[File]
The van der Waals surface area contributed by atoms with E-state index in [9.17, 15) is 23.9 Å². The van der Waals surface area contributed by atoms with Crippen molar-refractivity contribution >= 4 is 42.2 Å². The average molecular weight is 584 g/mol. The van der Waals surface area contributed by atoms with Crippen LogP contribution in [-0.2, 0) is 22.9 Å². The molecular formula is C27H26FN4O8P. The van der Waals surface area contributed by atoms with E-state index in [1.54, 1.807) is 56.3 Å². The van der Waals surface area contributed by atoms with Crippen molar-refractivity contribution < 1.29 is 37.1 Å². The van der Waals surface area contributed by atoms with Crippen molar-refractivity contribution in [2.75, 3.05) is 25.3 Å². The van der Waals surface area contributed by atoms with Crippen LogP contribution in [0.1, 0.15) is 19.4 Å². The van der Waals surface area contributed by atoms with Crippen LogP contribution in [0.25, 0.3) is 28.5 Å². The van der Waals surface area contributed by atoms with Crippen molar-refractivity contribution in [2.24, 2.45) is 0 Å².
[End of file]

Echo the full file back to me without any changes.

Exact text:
The van der Waals surface area contributed by atoms with E-state index in [9.17, 15) is 23.9 Å². The van der Waals surface area contributed by atoms with Crippen molar-refractivity contribution >= 4 is 42.2 Å². The average molecular weight is 584 g/mol. The van der Waals surface area contributed by atoms with Crippen LogP contribution in [-0.2, 0) is 22.9 Å². The molecular formula is C27H26FN4O8P. The van der Waals surface area contributed by atoms with E-state index in [1.54, 1.807) is 56.3 Å². The van der Waals surface area contributed by atoms with Crippen molar-refractivity contribution < 1.29 is 37.1 Å². The van der Waals surface area contributed by atoms with Crippen molar-refractivity contribution in [2.75, 3.05) is 25.3 Å². The van der Waals surface area contributed by atoms with Crippen LogP contribution in [0.1, 0.15) is 19.4 Å². The van der Waals surface area contributed by atoms with Crippen LogP contribution in [0.25, 0.3) is 28.5 Å². The van der Waals surface area contributed by atoms with Crippen molar-refractivity contribution in [2.24, 2.45) is 0 Å².